Form – the vaguely technical stuff
Division and order
7 stanzas of varying length, ordered with examples of neutrality to lead up to the instruction to ourselves to remain calm and be unaffected by the world around us.

Um. Didactic? Lightly mocking? Jokey?

Suggested rhyme scheme
There is no rhyme scheme!!!! Free verse! I’m quite excited by that!!! Me and my problem with rules…

Similes and metaphors
Room – body, essence, soul
Bed – mood, temperament.

Author’s relationship with their subject
It feels like the author is her own subject (eventually).

Other points of view (ideas from other sources)
The double-edged sword that is modern poetry is that it hasn’t been analysed to death. Yay! Because I can interpret it however I choose without the niggling fear that I am way off target. (Okay. I don’t actually care too much about that.) And no Yay! Because sometimes it’s nice to have other ideas to refer to.
Ah well.

Signing off
It’s an ideal, isn’t it, to remain serene and untouchable whilst the universe around you attempts to inflict its conflict. Who does that? Who doesn’t fly off the handle or bottle things up to a point where they are Yellowstone about to erupt?
To me it is a wonder that there are people out there all zenlike and okay with life seemingly at all times. I mostly think they are faking it but then I am a cynic about many things. And perma-smiles during calamity is one of them.
I do think it is an unattainable task to ask of anyone to remain silent and undisturbed in the face of all that is around us. To react may not be right, but it is human. If something makes us rage it makes us rage; can’t help that. I guess the answer is to just do your best.
I really like the final line ‘Hold, one day more, what is asked.’ Hold on, one more day, no need to commit to anything longterm, just one day at a time.

Jane Hirshfield

Poetry International

When I read this I think of the song… Best I Can


8 thoughts on “A Room, Jane Hirshfield – an Analysis

  1. Very great post. I just stumbled upon your blog and wished to
    say that I’ve really loved browsing your blog posts.
    In any case I’ll be subscribing to your feed and I am hoping you write once more very soon!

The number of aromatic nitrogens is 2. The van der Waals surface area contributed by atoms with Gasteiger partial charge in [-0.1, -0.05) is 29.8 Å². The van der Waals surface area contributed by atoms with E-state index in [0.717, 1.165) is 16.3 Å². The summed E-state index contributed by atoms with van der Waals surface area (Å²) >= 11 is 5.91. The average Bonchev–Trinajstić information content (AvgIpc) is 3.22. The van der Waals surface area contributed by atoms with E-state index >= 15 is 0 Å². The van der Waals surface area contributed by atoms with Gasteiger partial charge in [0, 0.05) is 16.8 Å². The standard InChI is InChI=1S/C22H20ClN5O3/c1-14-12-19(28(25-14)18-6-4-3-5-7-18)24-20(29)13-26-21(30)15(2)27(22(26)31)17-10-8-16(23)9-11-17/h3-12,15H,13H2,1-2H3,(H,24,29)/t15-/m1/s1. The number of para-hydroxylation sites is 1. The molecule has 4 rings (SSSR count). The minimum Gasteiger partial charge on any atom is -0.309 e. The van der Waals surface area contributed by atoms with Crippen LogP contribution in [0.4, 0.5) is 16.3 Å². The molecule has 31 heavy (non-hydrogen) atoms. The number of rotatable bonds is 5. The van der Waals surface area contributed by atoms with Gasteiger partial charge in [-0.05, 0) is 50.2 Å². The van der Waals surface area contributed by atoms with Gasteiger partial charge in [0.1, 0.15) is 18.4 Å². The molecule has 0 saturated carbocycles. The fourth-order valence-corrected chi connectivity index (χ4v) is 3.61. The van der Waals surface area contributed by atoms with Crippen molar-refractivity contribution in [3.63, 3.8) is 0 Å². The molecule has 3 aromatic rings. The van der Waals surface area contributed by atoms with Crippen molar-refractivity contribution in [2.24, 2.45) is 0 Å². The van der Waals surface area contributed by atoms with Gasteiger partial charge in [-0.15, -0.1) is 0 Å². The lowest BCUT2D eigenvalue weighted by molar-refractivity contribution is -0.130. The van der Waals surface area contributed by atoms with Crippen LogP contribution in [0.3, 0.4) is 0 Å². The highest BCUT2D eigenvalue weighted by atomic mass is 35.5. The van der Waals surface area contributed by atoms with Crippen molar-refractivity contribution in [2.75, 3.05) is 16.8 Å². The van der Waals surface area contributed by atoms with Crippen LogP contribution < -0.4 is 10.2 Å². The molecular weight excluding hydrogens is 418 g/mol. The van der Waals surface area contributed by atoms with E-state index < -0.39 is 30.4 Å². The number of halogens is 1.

2. Hey there I am so thrilled I found your web site, I really found
    you by accident, while I was browsing on Bing for something else, Nonetheless
    I am here now and would just like to say thank you
    for a fantastic post and a all round thrilling blog (I also love the theme/design), I don’t have time to
    look over it all at the moment but I have
    bookmarked it and also added in your RSS feeds, so when I have
    time I will be back to read a lot more, Please do keep up the superb b.


  3. Greetings from California! I’m bored to tears at work so I decided to browse your site on my iphone during lunch break.
    I enjoy the knowledge you present here and can’t wait to take
    a look when I get home. I’m surprised at how quick your blog loaded on my phone ..
    I’m not even using WIFI, just 3G .. Anyhow, excellent blog!


  4. After going over a number of the articles on your blog,
    I seriously appreciate your technique of writing a blog.

    I added it to my bookmark site list and will be checking back
    in the near future. Please visit my website too and let me know what you think.


Leave a Reply

Fill in your details below or click an icon to log in:

WordPress.com Logo

You are commenting using your WordPress.com account. Log Out /  Change )

Google+ photo

You are commenting using your Google+ account. Log Out /  Change )

Twitter picture

You are commenting using your Twitter account. Log Out /  Change )

Facebook photo

You are commenting using your Facebook account. Log Out /  Change )


Connecting to %s